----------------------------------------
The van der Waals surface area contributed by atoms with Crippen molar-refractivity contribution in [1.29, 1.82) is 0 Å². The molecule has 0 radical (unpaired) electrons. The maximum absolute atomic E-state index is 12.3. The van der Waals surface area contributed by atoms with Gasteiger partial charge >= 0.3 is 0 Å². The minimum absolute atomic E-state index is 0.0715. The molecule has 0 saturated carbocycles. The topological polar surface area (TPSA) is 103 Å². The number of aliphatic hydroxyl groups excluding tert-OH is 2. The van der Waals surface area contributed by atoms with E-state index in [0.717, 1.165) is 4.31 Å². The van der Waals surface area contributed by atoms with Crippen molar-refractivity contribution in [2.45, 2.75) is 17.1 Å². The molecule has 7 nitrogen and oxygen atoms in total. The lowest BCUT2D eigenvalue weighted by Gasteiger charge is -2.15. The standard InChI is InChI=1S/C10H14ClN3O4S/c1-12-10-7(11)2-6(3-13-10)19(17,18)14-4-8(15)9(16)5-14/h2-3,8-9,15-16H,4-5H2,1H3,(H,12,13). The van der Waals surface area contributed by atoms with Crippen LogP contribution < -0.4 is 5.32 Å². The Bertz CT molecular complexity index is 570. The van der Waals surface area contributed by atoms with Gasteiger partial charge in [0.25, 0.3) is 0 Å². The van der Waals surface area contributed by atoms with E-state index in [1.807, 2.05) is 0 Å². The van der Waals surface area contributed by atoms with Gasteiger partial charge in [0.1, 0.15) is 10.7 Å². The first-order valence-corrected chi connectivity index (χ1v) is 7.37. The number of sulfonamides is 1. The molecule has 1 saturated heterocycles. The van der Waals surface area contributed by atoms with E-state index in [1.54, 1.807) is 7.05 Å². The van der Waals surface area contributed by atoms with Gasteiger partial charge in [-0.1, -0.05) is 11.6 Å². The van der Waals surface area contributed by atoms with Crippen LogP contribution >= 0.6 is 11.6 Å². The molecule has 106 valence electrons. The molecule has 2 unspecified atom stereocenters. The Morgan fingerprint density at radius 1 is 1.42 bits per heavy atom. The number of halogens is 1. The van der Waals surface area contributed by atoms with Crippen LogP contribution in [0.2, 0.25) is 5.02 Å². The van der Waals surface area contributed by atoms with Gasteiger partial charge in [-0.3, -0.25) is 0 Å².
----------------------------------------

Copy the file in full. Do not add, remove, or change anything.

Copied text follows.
The van der Waals surface area contributed by atoms with Crippen molar-refractivity contribution in [1.29, 1.82) is 0 Å². The molecule has 0 radical (unpaired) electrons. The maximum absolute atomic E-state index is 12.3. The van der Waals surface area contributed by atoms with Gasteiger partial charge >= 0.3 is 0 Å². The minimum absolute atomic E-state index is 0.0715. The molecule has 0 saturated carbocycles. The topological polar surface area (TPSA) is 103 Å². The number of aliphatic hydroxyl groups excluding tert-OH is 2. The van der Waals surface area contributed by atoms with E-state index in [0.717, 1.165) is 4.31 Å². The van der Waals surface area contributed by atoms with Crippen molar-refractivity contribution in [2.45, 2.75) is 17.1 Å². The molecule has 7 nitrogen and oxygen atoms in total. The lowest BCUT2D eigenvalue weighted by Gasteiger charge is -2.15. The standard InChI is InChI=1S/C10H14ClN3O4S/c1-12-10-7(11)2-6(3-13-10)19(17,18)14-4-8(15)9(16)5-14/h2-3,8-9,15-16H,4-5H2,1H3,(H,12,13). The van der Waals surface area contributed by atoms with Crippen LogP contribution < -0.4 is 5.32 Å². The Bertz CT molecular complexity index is 570. The van der Waals surface area contributed by atoms with Gasteiger partial charge in [0.25, 0.3) is 0 Å². The van der Waals surface area contributed by atoms with E-state index in [1.807, 2.05) is 0 Å². The van der Waals surface area contributed by atoms with Gasteiger partial charge in [0.1, 0.15) is 10.7 Å². The first-order valence-corrected chi connectivity index (χ1v) is 7.37. The number of sulfonamides is 1. The molecule has 1 saturated heterocycles. The van der Waals surface area contributed by atoms with E-state index in [1.54, 1.807) is 7.05 Å². The van der Waals surface area contributed by atoms with Gasteiger partial charge in [-0.1, -0.05) is 11.6 Å². The van der Waals surface area contributed by atoms with Crippen LogP contribution >= 0.6 is 11.6 Å². The molecule has 106 valence electrons. The molecule has 2 unspecified atom stereocenters. The Morgan fingerprint density at radius 1 is 1.42 bits per heavy atom. The number of halogens is 1. The van der Waals surface area contributed by atoms with Crippen LogP contribution in [0.2, 0.25) is 5.02 Å². The van der Waals surface area contributed by atoms with Gasteiger partial charge in [-0.3, -0.25) is 0 Å².